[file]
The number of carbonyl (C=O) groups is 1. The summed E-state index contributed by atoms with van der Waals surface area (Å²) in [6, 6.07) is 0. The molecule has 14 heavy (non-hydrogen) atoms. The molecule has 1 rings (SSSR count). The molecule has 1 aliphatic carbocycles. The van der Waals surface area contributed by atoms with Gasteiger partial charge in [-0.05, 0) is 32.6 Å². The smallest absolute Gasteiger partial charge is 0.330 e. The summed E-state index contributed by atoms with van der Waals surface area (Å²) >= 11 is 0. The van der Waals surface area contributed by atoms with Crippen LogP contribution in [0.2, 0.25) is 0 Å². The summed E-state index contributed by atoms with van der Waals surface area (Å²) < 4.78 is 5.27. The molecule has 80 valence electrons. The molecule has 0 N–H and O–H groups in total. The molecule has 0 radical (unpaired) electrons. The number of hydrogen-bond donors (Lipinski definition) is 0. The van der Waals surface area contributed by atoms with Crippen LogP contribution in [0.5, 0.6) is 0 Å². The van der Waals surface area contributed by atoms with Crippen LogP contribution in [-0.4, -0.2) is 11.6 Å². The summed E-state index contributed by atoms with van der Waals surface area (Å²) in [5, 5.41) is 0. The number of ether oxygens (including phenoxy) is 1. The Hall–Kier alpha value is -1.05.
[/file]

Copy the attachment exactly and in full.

The number of carbonyl (C=O) groups is 1. The summed E-state index contributed by atoms with van der Waals surface area (Å²) in [6, 6.07) is 0. The molecule has 14 heavy (non-hydrogen) atoms. The molecule has 1 rings (SSSR count). The molecule has 1 aliphatic carbocycles. The van der Waals surface area contributed by atoms with Gasteiger partial charge in [-0.05, 0) is 32.6 Å². The smallest absolute Gasteiger partial charge is 0.330 e. The summed E-state index contributed by atoms with van der Waals surface area (Å²) >= 11 is 0. The van der Waals surface area contributed by atoms with Crippen LogP contribution in [0.2, 0.25) is 0 Å². The summed E-state index contributed by atoms with van der Waals surface area (Å²) < 4.78 is 5.27. The molecule has 80 valence electrons. The molecule has 0 N–H and O–H groups in total. The molecule has 0 radical (unpaired) electrons. The number of hydrogen-bond donors (Lipinski definition) is 0. The van der Waals surface area contributed by atoms with Crippen LogP contribution in [0.5, 0.6) is 0 Å². The van der Waals surface area contributed by atoms with Crippen LogP contribution in [-0.4, -0.2) is 11.6 Å². The summed E-state index contributed by atoms with van der Waals surface area (Å²) in [5, 5.41) is 0. The number of ether oxygens (including phenoxy) is 1. The Hall–Kier alpha value is -1.05.